Identifies common practices to be aware of when selling in this market, e.g., whether all sales material need to be in the local language.
Last Published: 7/12/2018

Development of Consumerism

Foreign brands have proliferated in Vietnam over the past decade and a half. This is a sign that urban incomes have risen and integration into the global economy has also increased. Rising incomes and sustained remittance inflows will bolster domestic demand, consequently driving increased consumer spending. The market for most imported consumer goods is concentrated in a handful of large cities where incomes are considerably higher than the national average, and in some parts of the Mekong Delta.
Market observers note that there is a lot of trial usage, little brand loyalty and huge price sensitivity for many consumer goods and household products. However, foreign products can and do compete in the local market, relying on marketing, branding and reputation for quality, safety, and reliability. Amongst foreign products, there is a general hierarchy of perceived quality, based on the country of origin. Recent international product recalls and high-profile safety issues from manufacturers in Asia have increased consumer awareness in Vietnam.
Awareness of brands comes from word of mouth, the internet, market promotions, and advertising. Consumers are remarkably familiar with leading foreign products, even those not generally available in Vietnam. One major reason for this is a high penetration of internet users; another key reason is contact with relatives abroad. A third factor is that in recent years, Vietnamese have begun to travel and study overseas in ever increasing numbers, thus bringing back both information and products widely available elsewhere.

Market Segmentation

Geography is a key factor in segmenting Vietnam’s market. This includes not only the regional segmentation of North-Central-South, but also urban versus rural areas. Vietnam is roughly separated into three economic regions surrounding core urban centers:  the South centered on Ho Chi Minh City, the North based in Hanoi, and the Center focused on Da Nang. The main distinctions among these regions are consumer purchasing ability, brand awareness, and recognition. For many consumer goods and retail-related companies, the first marketing goal tends to be to penetrate Ho Chi Minh City.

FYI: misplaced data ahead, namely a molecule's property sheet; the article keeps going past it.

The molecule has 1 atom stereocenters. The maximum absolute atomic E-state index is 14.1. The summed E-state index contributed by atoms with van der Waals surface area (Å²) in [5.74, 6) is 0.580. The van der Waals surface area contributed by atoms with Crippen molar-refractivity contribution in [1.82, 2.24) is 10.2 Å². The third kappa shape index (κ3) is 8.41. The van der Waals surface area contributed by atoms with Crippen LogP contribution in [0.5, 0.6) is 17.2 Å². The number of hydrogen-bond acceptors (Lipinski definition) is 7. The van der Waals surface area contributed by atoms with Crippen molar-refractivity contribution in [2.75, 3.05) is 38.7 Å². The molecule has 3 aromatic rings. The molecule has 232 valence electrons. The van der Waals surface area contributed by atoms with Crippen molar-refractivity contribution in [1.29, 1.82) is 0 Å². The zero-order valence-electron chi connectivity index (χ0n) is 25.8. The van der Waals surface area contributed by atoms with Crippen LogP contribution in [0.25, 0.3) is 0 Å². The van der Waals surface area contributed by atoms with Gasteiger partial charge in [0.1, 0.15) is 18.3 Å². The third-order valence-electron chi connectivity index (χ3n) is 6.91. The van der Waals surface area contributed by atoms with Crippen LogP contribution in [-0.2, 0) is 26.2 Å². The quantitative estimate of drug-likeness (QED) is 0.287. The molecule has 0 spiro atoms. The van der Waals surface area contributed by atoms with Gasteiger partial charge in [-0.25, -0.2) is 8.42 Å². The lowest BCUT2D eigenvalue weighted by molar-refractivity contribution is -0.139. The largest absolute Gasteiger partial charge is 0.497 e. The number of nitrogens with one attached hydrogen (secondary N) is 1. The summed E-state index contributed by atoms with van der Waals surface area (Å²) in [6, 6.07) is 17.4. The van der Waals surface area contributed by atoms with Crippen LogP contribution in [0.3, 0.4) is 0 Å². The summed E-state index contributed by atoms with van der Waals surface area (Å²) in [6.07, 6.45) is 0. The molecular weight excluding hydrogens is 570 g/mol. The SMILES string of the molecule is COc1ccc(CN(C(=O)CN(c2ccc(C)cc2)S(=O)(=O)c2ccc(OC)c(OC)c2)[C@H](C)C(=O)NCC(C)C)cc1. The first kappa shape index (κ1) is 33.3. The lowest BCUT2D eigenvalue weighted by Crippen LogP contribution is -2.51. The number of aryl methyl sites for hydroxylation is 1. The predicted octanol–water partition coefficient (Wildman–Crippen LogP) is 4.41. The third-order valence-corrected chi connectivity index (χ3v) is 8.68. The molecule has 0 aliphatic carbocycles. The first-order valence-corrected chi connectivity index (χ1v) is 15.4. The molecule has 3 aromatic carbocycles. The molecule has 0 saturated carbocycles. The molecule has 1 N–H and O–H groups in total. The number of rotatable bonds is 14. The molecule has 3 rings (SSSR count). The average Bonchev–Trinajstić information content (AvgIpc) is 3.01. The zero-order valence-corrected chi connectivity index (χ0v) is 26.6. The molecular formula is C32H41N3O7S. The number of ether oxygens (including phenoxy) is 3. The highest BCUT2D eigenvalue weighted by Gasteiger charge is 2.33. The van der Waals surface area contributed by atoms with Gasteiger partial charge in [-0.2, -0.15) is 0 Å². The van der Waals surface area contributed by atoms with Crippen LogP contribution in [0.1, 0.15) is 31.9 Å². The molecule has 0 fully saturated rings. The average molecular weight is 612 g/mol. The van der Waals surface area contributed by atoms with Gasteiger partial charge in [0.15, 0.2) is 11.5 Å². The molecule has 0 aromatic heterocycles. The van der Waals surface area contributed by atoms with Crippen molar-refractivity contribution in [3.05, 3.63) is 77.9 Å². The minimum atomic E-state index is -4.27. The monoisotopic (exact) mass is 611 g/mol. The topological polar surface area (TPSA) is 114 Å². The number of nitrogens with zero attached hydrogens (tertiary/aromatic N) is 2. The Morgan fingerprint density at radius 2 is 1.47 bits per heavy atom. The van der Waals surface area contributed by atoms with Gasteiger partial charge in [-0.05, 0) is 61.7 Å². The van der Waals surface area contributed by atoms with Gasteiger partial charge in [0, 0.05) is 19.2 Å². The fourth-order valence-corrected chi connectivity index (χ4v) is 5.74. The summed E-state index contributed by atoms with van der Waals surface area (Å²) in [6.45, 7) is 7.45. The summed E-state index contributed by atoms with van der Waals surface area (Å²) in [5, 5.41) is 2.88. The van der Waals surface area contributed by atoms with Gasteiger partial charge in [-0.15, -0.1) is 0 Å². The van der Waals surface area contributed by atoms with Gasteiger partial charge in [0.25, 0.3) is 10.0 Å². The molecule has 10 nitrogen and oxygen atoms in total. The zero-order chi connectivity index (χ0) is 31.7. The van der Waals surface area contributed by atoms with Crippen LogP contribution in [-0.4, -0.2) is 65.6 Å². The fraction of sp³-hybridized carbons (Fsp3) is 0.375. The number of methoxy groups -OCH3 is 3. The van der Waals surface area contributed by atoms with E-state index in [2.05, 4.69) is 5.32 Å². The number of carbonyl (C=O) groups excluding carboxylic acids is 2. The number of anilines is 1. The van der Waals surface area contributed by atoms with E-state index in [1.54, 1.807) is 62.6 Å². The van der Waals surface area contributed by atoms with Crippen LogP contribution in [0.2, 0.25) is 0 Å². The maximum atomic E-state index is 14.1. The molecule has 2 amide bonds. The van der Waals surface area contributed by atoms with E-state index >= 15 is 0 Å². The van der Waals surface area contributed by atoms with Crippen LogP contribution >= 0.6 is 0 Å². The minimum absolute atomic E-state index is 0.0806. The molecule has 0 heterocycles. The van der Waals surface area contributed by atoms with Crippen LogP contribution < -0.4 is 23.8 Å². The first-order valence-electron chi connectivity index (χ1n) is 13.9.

By contrast, companies that sell products related to Vietnam’s infrastructure development (energy, environment, aviation, telecommunications, etc.) frequently focus selling efforts in Hanoi, which is headquarters to most state-owned enterprises (SOEs), the multilateral development banks (Asian Development Bank and World Bank) and other development organizations offering official development assistance. Even with Vietnam’s rapid transition to a more consumer-based society, SOEs and their subsidiaries still control a large portion of the economy and account for a significant portion of overall imports on a total value basis.

Product Information

Foreign companies in Vietnam utilize trade fairs, product seminars, product demonstrations, and point-of-sales materials, as well as print and broadcast advertising. Successful brands typically must adapt to local tastes, particularly consumer goods. Detailed product information in the Vietnamese language should be provided to agents and distributors, and companies to establish websites in Vietnamese. It should be noted that public seminars, product promotions, workshops, and press conferences might require approval in advance by local authorities.

Practical Considerations

Hands-on involvement is required to achieve commercial success in Vietnam. U.S. firms should foster close relationships and maintain regular communication with Vietnamese representatives, agents, and/or distributors. Not only are many products competing for limited shelf, showroom, or warehouse space, but Vietnamese representatives also often handle multiple brands of the same product category. A close relationship allows the foreign supplier to keep abreast of the changes and developments in local market conditions and assess the competitiveness of its products. This approach ensures that the Vietnamese partner is updated on product information and motivated to market the product. Frequent training and support for marketing and after-service activities are also key elements to success.

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Vietnam Trade Development and Promotion